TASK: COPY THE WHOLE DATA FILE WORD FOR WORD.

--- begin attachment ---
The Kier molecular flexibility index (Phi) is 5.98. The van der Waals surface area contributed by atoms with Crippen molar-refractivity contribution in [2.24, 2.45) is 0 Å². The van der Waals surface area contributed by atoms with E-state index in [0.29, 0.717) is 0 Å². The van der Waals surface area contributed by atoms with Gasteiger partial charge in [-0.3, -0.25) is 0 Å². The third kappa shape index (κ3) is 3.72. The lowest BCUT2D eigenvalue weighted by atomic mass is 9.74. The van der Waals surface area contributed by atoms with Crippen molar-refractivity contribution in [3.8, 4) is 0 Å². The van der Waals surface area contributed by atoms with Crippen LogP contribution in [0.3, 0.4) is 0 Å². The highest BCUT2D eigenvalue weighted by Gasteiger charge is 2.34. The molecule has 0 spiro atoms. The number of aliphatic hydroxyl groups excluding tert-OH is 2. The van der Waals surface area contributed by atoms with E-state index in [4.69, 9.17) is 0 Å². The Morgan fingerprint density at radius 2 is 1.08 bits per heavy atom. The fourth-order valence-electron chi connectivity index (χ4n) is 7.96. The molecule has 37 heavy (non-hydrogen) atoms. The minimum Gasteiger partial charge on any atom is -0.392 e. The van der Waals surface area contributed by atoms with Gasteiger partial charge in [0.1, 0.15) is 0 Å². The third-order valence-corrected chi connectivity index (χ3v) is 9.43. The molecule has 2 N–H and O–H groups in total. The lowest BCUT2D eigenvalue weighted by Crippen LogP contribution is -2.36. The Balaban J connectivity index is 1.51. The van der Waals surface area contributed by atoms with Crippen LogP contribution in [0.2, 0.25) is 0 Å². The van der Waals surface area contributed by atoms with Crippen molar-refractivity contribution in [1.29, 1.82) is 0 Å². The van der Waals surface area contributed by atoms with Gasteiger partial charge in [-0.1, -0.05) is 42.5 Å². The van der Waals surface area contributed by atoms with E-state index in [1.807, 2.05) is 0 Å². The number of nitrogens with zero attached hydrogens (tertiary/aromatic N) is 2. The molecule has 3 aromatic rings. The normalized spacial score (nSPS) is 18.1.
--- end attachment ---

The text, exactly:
The Kier molecular flexibility index (Phi) is 5.98. The van der Waals surface area contributed by atoms with Crippen molar-refractivity contribution in [2.24, 2.45) is 0 Å². The van der Waals surface area contributed by atoms with E-state index in [0.29, 0.717) is 0 Å². The van der Waals surface area contributed by atoms with Gasteiger partial charge in [-0.3, -0.25) is 0 Å². The third kappa shape index (κ3) is 3.72. The lowest BCUT2D eigenvalue weighted by atomic mass is 9.74. The van der Waals surface area contributed by atoms with Crippen molar-refractivity contribution in [3.8, 4) is 0 Å². The van der Waals surface area contributed by atoms with Crippen LogP contribution in [0.3, 0.4) is 0 Å². The highest BCUT2D eigenvalue weighted by Gasteiger charge is 2.34. The molecule has 0 spiro atoms. The number of aliphatic hydroxyl groups excluding tert-OH is 2. The van der Waals surface area contributed by atoms with E-state index in [4.69, 9.17) is 0 Å². The Morgan fingerprint density at radius 2 is 1.08 bits per heavy atom. The fourth-order valence-electron chi connectivity index (χ4n) is 7.96. The molecule has 37 heavy (non-hydrogen) atoms. The minimum Gasteiger partial charge on any atom is -0.392 e. The van der Waals surface area contributed by atoms with Gasteiger partial charge in [0.1, 0.15) is 0 Å². The third-order valence-corrected chi connectivity index (χ3v) is 9.43. The molecule has 2 N–H and O–H groups in total. The lowest BCUT2D eigenvalue weighted by Crippen LogP contribution is -2.36. The Balaban J connectivity index is 1.51. The van der Waals surface area contributed by atoms with Crippen LogP contribution in [0.2, 0.25) is 0 Å². The van der Waals surface area contributed by atoms with Crippen molar-refractivity contribution in [1.29, 1.82) is 0 Å². The van der Waals surface area contributed by atoms with Gasteiger partial charge in [-0.1, -0.05) is 42.5 Å². The van der Waals surface area contributed by atoms with E-state index in [1.807, 2.05) is 0 Å². The number of nitrogens with zero attached hydrogens (tertiary/aromatic N) is 2. The molecule has 3 aromatic rings. The normalized spacial score (nSPS) is 18.1.